World’s Longest-Jailed Journalist Freed in Uzbekistan, but Media Struggle Continues


March 6, 2018

Photo: Shamil Zhumatov. Reuters. Via The Committee to Protect Journalists.

It has recently been announced that the longest-jailed journalist in the world is free. After 19 years, Uzbekistan has released Yusuf Ruzimuradov, now 64 years old. The journalist had originally been detained for his work at an independent newspaper called Erk, or Freedom. The government, seeing this paper and its writers as a political threat, arrested Ruzimuradov and his editor, Muhammad Bekjanov.

Both reporters were sentenced originally to 15 years in prison after a sham trial that convicted them for publishing and distributing a banned newspaper, which by extension was considered part of an attempt to overthrow the government. Those sentences were arbitrarily extended in the prisons until finally both journalists were recently released. The Committee to Protect Journalists (CPJ) has confirmed that Ruzimuradov was freed in late February, even though the news is only just emerging.

The organization sees this as a definite victory, but is not consumed merely by celebration. “Today, we can breathe a sigh of relief that Yusuf Ruzimuradov–the longest imprisoned journalist in the world–has finally been released in #Uzbekistan, but we remain outraged at the grave injustice that robbed him of 19 years of his life,” the CPJ tweeted. The organization is calling further on the Uzbek government to release the other journalists still being held as political prisoners.

Two such trials are set to begin sometime this week. Yet one of the journalists on trial, Bobomurod Abdullaev, has had his court date postponed after undergoing harsh torture inside the Uzbek prison. The independent journalists concerned have been charged with “conspiracy to overthrow the constitutional regime” and are facing up to 20 years in prison. Human rights groups have been urging that these charges be dropped and the prisoners be released immediately. Last month, 12 organizations issued a joint statement on the subject: “Uzbek authorities should ensure a thorough, impartial, and independent investigation into the alleged torture and other ill-treatment of a detained independent journalist … Uzbek authorities should immediately release Bobomurod Abdullaev and other people detained solely for peacefully exercising their right to freedom of expression.”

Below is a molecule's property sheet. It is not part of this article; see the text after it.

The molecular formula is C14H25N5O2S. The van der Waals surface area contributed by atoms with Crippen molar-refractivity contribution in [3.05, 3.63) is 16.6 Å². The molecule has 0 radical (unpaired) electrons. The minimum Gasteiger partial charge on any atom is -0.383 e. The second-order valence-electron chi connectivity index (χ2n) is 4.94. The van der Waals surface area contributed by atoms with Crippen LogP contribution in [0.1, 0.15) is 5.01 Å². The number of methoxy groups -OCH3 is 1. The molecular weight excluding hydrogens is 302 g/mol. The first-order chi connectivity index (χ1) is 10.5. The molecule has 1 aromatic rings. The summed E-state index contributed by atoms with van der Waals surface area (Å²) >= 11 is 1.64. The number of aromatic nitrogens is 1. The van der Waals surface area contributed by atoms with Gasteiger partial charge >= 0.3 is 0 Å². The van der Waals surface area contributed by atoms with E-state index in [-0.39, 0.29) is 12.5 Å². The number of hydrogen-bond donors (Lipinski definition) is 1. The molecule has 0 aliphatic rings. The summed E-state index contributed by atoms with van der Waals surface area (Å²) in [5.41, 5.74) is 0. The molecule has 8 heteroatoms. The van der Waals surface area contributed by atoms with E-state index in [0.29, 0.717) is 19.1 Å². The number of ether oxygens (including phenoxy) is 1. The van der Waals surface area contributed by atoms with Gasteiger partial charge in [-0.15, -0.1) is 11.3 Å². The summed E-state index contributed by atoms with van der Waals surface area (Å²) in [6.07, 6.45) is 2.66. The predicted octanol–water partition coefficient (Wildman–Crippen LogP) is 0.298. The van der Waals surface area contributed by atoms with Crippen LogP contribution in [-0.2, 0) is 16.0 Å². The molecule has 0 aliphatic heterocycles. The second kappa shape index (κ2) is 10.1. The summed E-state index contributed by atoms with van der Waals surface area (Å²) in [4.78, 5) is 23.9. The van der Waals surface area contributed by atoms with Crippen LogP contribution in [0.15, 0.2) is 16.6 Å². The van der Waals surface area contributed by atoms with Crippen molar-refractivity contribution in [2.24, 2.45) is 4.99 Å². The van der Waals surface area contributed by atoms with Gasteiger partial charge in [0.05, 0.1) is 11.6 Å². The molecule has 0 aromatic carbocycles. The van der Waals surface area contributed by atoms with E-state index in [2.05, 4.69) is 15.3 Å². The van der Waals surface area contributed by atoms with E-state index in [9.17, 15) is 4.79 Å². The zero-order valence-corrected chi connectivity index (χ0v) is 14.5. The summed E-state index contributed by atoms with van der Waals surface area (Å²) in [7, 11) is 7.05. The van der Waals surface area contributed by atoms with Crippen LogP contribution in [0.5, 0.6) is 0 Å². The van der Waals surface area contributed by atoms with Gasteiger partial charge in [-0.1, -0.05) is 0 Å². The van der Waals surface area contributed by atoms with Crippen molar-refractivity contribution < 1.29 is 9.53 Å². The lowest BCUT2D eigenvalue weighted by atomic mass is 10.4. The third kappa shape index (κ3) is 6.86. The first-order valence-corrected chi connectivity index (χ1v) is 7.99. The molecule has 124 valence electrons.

While these human rights groups push for releases and reforms, the road to press freedom in Uzbekistan is long and perilous. Freedom House has ranked the status of the country’s press, net, and societal freedom as all “Not Free” in its annual reports. In its World Press Freedom Index, Reporters Without Borders ranked Uzbekistan at 169 out of 180 countries. This metric, placing the country as one of the most repressive in the world, has many implications. For activists celebrating the release of Ruzimuradov this week, it is a kind of reality check. The nation is still systematically oppressing free media. For those fixated more on this latter fact, however, every positive development is rather a welcome victory that inspires the continued fight for justice.